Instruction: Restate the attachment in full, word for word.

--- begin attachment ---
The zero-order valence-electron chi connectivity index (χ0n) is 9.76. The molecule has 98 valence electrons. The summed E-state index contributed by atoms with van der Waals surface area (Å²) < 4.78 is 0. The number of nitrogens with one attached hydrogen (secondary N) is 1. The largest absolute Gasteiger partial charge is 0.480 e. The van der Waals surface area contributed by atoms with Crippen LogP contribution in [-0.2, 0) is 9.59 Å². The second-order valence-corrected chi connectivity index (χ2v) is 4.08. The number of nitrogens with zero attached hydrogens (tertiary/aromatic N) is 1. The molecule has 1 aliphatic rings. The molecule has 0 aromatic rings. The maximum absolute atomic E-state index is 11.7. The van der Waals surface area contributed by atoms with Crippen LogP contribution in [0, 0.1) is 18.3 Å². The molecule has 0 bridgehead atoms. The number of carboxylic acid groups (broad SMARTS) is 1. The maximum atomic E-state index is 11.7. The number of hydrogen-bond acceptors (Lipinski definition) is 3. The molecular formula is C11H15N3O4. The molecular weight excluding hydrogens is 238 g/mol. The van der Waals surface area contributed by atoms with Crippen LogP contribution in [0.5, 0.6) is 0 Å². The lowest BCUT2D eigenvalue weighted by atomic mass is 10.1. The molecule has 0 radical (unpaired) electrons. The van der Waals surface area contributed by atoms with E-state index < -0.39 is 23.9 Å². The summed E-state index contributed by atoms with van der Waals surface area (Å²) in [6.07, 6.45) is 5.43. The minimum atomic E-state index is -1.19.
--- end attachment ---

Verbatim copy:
The zero-order valence-electron chi connectivity index (χ0n) is 9.76. The molecule has 98 valence electrons. The summed E-state index contributed by atoms with van der Waals surface area (Å²) < 4.78 is 0. The number of nitrogens with one attached hydrogen (secondary N) is 1. The largest absolute Gasteiger partial charge is 0.480 e. The van der Waals surface area contributed by atoms with Crippen LogP contribution in [-0.2, 0) is 9.59 Å². The second-order valence-corrected chi connectivity index (χ2v) is 4.08. The number of nitrogens with zero attached hydrogens (tertiary/aromatic N) is 1. The molecule has 1 aliphatic rings. The molecule has 0 aromatic rings. The maximum absolute atomic E-state index is 11.7. The van der Waals surface area contributed by atoms with Crippen LogP contribution in [0, 0.1) is 18.3 Å². The molecule has 0 bridgehead atoms. The number of carboxylic acid groups (broad SMARTS) is 1. The maximum atomic E-state index is 11.7. The number of hydrogen-bond acceptors (Lipinski definition) is 3. The molecular formula is C11H15N3O4. The molecular weight excluding hydrogens is 238 g/mol. The van der Waals surface area contributed by atoms with Crippen LogP contribution in [0.5, 0.6) is 0 Å². The lowest BCUT2D eigenvalue weighted by atomic mass is 10.1. The molecule has 0 radical (unpaired) electrons. The van der Waals surface area contributed by atoms with E-state index < -0.39 is 23.9 Å². The summed E-state index contributed by atoms with van der Waals surface area (Å²) in [6.07, 6.45) is 5.43. The minimum atomic E-state index is -1.19.